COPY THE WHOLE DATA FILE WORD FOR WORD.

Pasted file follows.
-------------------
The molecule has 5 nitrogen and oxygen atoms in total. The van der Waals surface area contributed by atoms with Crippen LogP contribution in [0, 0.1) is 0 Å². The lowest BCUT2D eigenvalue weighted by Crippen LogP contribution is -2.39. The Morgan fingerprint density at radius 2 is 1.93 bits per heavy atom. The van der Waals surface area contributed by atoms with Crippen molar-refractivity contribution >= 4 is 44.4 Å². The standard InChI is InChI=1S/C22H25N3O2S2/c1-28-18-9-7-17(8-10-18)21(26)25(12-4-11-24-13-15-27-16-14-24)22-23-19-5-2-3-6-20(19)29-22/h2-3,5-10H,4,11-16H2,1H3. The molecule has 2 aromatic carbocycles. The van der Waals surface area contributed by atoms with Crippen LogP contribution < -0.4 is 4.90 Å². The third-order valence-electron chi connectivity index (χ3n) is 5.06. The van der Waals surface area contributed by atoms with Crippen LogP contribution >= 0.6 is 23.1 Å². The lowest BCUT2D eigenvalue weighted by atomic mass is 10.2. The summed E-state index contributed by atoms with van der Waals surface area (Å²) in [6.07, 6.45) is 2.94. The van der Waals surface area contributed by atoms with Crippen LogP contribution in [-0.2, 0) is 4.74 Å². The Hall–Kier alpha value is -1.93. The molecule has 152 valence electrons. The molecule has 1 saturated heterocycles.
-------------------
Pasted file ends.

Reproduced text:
The molecule has 5 nitrogen and oxygen atoms in total. The van der Waals surface area contributed by atoms with Crippen LogP contribution in [0, 0.1) is 0 Å². The lowest BCUT2D eigenvalue weighted by Crippen LogP contribution is -2.39. The Morgan fingerprint density at radius 2 is 1.93 bits per heavy atom. The van der Waals surface area contributed by atoms with Crippen molar-refractivity contribution >= 4 is 44.4 Å². The standard InChI is InChI=1S/C22H25N3O2S2/c1-28-18-9-7-17(8-10-18)21(26)25(12-4-11-24-13-15-27-16-14-24)22-23-19-5-2-3-6-20(19)29-22/h2-3,5-10H,4,11-16H2,1H3. The molecule has 2 aromatic carbocycles. The van der Waals surface area contributed by atoms with Crippen LogP contribution < -0.4 is 4.90 Å². The third-order valence-electron chi connectivity index (χ3n) is 5.06. The van der Waals surface area contributed by atoms with Crippen LogP contribution >= 0.6 is 23.1 Å². The lowest BCUT2D eigenvalue weighted by atomic mass is 10.2. The summed E-state index contributed by atoms with van der Waals surface area (Å²) in [6.07, 6.45) is 2.94. The van der Waals surface area contributed by atoms with Crippen LogP contribution in [-0.2, 0) is 4.74 Å². The Hall–Kier alpha value is -1.93. The molecule has 152 valence electrons. The molecule has 1 saturated heterocycles.